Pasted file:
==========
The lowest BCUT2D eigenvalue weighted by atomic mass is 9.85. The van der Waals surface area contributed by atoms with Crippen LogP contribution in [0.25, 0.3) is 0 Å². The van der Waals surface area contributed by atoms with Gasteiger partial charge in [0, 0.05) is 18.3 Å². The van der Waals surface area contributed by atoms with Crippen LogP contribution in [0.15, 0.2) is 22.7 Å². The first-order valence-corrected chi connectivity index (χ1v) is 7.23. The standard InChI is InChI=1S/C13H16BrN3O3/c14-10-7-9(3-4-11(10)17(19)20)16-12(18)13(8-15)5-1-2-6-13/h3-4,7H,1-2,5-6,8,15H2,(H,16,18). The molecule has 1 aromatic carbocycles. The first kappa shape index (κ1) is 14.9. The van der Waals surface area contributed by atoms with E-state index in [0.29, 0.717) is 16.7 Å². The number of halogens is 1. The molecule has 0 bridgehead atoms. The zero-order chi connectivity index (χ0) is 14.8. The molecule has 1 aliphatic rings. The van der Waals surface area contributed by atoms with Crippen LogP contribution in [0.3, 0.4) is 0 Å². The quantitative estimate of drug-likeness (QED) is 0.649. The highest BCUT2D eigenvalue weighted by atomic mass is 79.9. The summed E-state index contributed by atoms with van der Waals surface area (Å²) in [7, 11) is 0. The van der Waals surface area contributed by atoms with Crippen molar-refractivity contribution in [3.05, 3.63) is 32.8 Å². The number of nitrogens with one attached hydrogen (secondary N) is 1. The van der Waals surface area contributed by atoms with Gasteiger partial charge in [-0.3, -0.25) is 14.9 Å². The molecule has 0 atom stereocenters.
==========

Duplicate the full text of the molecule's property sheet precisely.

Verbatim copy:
The lowest BCUT2D eigenvalue weighted by atomic mass is 9.85. The van der Waals surface area contributed by atoms with Crippen LogP contribution in [0.25, 0.3) is 0 Å². The van der Waals surface area contributed by atoms with Gasteiger partial charge in [0, 0.05) is 18.3 Å². The van der Waals surface area contributed by atoms with Crippen LogP contribution in [0.15, 0.2) is 22.7 Å². The first-order valence-corrected chi connectivity index (χ1v) is 7.23. The standard InChI is InChI=1S/C13H16BrN3O3/c14-10-7-9(3-4-11(10)17(19)20)16-12(18)13(8-15)5-1-2-6-13/h3-4,7H,1-2,5-6,8,15H2,(H,16,18). The molecule has 1 aromatic carbocycles. The first kappa shape index (κ1) is 14.9. The van der Waals surface area contributed by atoms with E-state index in [0.29, 0.717) is 16.7 Å². The number of halogens is 1. The molecule has 0 bridgehead atoms. The zero-order chi connectivity index (χ0) is 14.8. The molecule has 1 aliphatic rings. The van der Waals surface area contributed by atoms with Crippen LogP contribution in [0.3, 0.4) is 0 Å². The quantitative estimate of drug-likeness (QED) is 0.649. The highest BCUT2D eigenvalue weighted by atomic mass is 79.9. The summed E-state index contributed by atoms with van der Waals surface area (Å²) in [7, 11) is 0. The van der Waals surface area contributed by atoms with Crippen molar-refractivity contribution in [3.05, 3.63) is 32.8 Å². The number of nitrogens with one attached hydrogen (secondary N) is 1. The van der Waals surface area contributed by atoms with Gasteiger partial charge in [-0.3, -0.25) is 14.9 Å². The molecule has 0 atom stereocenters.